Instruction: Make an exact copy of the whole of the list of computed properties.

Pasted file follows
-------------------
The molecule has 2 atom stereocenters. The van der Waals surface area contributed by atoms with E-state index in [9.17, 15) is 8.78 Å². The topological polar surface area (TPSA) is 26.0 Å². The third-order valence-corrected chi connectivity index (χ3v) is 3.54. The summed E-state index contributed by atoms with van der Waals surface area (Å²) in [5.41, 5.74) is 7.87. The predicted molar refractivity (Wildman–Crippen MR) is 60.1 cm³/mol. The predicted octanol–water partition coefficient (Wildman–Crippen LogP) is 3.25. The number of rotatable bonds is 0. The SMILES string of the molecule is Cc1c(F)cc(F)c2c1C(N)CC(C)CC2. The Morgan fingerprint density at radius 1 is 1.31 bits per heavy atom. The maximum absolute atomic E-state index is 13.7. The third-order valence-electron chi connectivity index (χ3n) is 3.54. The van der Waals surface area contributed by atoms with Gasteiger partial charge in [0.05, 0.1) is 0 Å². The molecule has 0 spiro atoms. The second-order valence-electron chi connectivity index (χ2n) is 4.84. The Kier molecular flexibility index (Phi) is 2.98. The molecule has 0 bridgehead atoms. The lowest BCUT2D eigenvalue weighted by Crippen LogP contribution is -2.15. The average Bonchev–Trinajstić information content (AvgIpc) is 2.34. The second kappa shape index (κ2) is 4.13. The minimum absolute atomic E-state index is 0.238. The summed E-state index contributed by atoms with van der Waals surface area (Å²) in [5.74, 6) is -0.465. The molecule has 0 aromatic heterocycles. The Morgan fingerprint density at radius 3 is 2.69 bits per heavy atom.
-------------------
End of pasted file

The molecule has 2 atom stereocenters. The van der Waals surface area contributed by atoms with E-state index in [9.17, 15) is 8.78 Å². The topological polar surface area (TPSA) is 26.0 Å². The third-order valence-corrected chi connectivity index (χ3v) is 3.54. The summed E-state index contributed by atoms with van der Waals surface area (Å²) in [5.41, 5.74) is 7.87. The predicted molar refractivity (Wildman–Crippen MR) is 60.1 cm³/mol. The predicted octanol–water partition coefficient (Wildman–Crippen LogP) is 3.25. The number of rotatable bonds is 0. The SMILES string of the molecule is Cc1c(F)cc(F)c2c1C(N)CC(C)CC2. The Morgan fingerprint density at radius 1 is 1.31 bits per heavy atom. The maximum absolute atomic E-state index is 13.7. The third-order valence-electron chi connectivity index (χ3n) is 3.54. The van der Waals surface area contributed by atoms with Gasteiger partial charge in [0.05, 0.1) is 0 Å². The molecule has 0 spiro atoms. The second-order valence-electron chi connectivity index (χ2n) is 4.84. The Kier molecular flexibility index (Phi) is 2.98. The molecule has 0 bridgehead atoms. The lowest BCUT2D eigenvalue weighted by Crippen LogP contribution is -2.15. The average Bonchev–Trinajstić information content (AvgIpc) is 2.34. The second kappa shape index (κ2) is 4.13. The minimum absolute atomic E-state index is 0.238. The summed E-state index contributed by atoms with van der Waals surface area (Å²) in [5.74, 6) is -0.465. The molecule has 0 aromatic heterocycles. The Morgan fingerprint density at radius 3 is 2.69 bits per heavy atom.